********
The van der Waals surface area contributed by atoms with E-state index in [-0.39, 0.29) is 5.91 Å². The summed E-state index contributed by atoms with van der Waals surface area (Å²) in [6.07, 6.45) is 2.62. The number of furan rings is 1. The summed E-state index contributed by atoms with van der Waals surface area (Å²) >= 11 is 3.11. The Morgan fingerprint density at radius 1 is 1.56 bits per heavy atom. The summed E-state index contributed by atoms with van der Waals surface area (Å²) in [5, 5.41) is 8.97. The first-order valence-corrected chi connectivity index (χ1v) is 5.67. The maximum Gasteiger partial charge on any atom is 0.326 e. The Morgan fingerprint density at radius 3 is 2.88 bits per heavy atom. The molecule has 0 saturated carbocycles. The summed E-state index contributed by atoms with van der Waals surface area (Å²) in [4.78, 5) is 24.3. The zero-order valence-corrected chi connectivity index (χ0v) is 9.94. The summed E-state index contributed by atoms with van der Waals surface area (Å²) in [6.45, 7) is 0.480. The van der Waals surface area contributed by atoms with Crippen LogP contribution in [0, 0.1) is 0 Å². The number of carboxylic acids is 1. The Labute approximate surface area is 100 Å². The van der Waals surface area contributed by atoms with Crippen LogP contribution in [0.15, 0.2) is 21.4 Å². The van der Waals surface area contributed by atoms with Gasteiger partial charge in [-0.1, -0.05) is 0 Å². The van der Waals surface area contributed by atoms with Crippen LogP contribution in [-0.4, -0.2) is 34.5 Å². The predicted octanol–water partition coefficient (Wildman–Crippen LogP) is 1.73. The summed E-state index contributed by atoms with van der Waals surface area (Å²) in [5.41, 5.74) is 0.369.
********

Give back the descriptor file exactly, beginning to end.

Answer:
The van der Waals surface area contributed by atoms with E-state index in [-0.39, 0.29) is 5.91 Å². The summed E-state index contributed by atoms with van der Waals surface area (Å²) in [6.07, 6.45) is 2.62. The number of furan rings is 1. The summed E-state index contributed by atoms with van der Waals surface area (Å²) >= 11 is 3.11. The Morgan fingerprint density at radius 1 is 1.56 bits per heavy atom. The summed E-state index contributed by atoms with van der Waals surface area (Å²) in [5, 5.41) is 8.97. The first-order valence-corrected chi connectivity index (χ1v) is 5.67. The maximum Gasteiger partial charge on any atom is 0.326 e. The Morgan fingerprint density at radius 3 is 2.88 bits per heavy atom. The molecule has 0 saturated carbocycles. The summed E-state index contributed by atoms with van der Waals surface area (Å²) in [4.78, 5) is 24.3. The zero-order valence-corrected chi connectivity index (χ0v) is 9.94. The summed E-state index contributed by atoms with van der Waals surface area (Å²) in [6.45, 7) is 0.480. The van der Waals surface area contributed by atoms with Crippen LogP contribution in [0, 0.1) is 0 Å². The number of carboxylic acids is 1. The Labute approximate surface area is 100 Å². The van der Waals surface area contributed by atoms with Crippen LogP contribution in [0.15, 0.2) is 21.4 Å². The van der Waals surface area contributed by atoms with Gasteiger partial charge in [-0.1, -0.05) is 0 Å². The van der Waals surface area contributed by atoms with Crippen LogP contribution in [-0.4, -0.2) is 34.5 Å². The predicted octanol–water partition coefficient (Wildman–Crippen LogP) is 1.73. The summed E-state index contributed by atoms with van der Waals surface area (Å²) in [5.41, 5.74) is 0.369.